Ultrasonic Systems for Precise Cleaning Applications
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How Ultrasonic Cleaners Effectively Clean Industrial Machined Parts

April 16, 2019

Machined parts come out of production contaminated with a variety of substances. If they have been machined using lubricants, traces of these may remain on the part. The parts may pick up dirt from the shop environment and machining sometimes leaves particles on the machined surfaces. Such contamination is especially harmful if the machined part is used in processes that require high levels of cleanliness. Industrial ultrasonic cleaners provide a cost effective and efficient solution to meet these kinds of cleaning requirements.

Machined part specifications for the food, pharmaceutical and medical industries often specify levels of cleanliness that require effective removal of contaminants. Rinsing with solvents may remove the contaminants from parts with simple geometries but rinsing leaves residue as well and doesn’t effectively clean complex geometries such as crevices and dead-end holes. Manual scrubbing is time consuming and may damage the part surfaces. Instead, ultrasonic cleaning can be used with all parts, leaves no residue and does not affect metal surfaces.

Ultrasonic Cleaners Remove Contaminants Quickly and Completely

Ultrasonic cleaners effectively remove oil, grease, dirt and particles from machined parts by producing microscopic cavitation bubbles in the cleaning tank. An ultrasonic generator sends the electric high-frequency signal to ultrasonic cleaning transducers immersed in the cleaning solution. The ultrasonic sound waves create cavitation bubbles in their troughs and the bubbles collapse in the wave peaks. This creation and collapse of the cavitation bubbles results in an intense scrubbing and cleaning action that removes foreign material from the metal surfaces.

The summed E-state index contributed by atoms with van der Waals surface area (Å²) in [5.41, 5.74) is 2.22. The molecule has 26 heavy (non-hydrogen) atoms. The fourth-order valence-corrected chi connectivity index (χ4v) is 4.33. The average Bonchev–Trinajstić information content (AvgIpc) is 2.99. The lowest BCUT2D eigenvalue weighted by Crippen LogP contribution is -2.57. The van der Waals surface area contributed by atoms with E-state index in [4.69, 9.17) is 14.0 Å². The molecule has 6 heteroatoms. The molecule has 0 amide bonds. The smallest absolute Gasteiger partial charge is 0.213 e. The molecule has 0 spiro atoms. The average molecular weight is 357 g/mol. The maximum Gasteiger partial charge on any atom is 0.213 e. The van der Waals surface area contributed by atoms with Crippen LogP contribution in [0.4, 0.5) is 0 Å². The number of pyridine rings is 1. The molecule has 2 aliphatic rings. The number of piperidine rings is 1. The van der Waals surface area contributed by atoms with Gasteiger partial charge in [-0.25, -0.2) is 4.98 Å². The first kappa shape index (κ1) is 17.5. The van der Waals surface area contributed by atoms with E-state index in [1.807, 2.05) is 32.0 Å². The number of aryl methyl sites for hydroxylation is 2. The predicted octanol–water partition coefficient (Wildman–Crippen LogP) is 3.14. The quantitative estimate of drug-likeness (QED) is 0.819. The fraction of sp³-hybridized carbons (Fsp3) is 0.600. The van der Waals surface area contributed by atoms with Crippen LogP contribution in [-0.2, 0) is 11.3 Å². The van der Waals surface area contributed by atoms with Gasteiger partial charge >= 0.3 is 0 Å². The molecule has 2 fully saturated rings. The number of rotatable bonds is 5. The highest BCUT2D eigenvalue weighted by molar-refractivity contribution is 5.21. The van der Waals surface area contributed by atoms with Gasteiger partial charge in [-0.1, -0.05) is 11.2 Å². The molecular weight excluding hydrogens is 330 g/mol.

The bubbles act wherever there is cleaning solution. As a result, cleaning is effective around complex part geometries inside holes and along ridges or crevices. Cleaning is rapid with a lightly contaminated part cleaned in as little as ten minutes while heavier contamination with tough grease or dirt may take up to twice as long. Ultrasonic cleaning completely removes contaminants down to the bare metal and, depending on the materials and cleanliness requirements, it can take place in pure water. The addition of mild detergents or mild solvents specific to a contaminant may speed up cleaning but is not required.

Selecting the Right Ultrasonic Cleaner Frequency is Critical

The frequency at which industrial ultrasonic cleaners operate affects the size of the cavitation bubbles that the system produces. Low frequencies produce comparatively large bubbles for robust cleaning action while higher frequencies work with small bubbles and deliver gentle cleaning. Typical low frequency ultrasonic cleaners operate at 20 to 40 kHz while high frequencies can range up to the MHz level.

The size of the cavitation bubbles and the corresponding strength of the cleaning action affect how quickly the ultrasonic cleaners can remove dirt and whether the rough cleaning can cause damage to the surface of the parts to be cleaned. Tough deposits and large volumes of solid contaminant often require the action of the low-frequency cleaners. Delicate parts such as semiconductors or medical devices could be damaged by the robust cleaning action of the larger bubbles and need the gentle cleaning of the higher frequencies. Choosing the right ultrasonic cleaner for the application helps ensure that the cleaning performance is as expected.

Low Frequency Ultrasonic Cleaners Work Well for Machined Parts

Most machined parts are made of metal that can easily withstand the robust cleaning action of low-frequency industrial ultrasonic cleaners. Metal surfaces resist pitting and metal structures are solid enough to withstand the cleaning action of the largest bubbles. Occasionally metal alloys or coatings may be relatively soft and comparatively easily damaged. In this case, using an ultrasonic cleaner operating at the lowest frequencies may result in pitting on the part surfaces. Slightly higher frequencies reduce the energy of the cleaning bubbles substantially and can avoid damage to soft parts.

Kaijo has extensive experience in the field of ultrasonic cleaning and its industrial ultrasonic cleaners are designed to meet the cleaning needs of shops producing machined parts. The company can advise customers on the kind of equipment and the frequency needed for their cleaning application and can offer corresponding components and turn-key systems from its complete line of ultrasonic cleaners.

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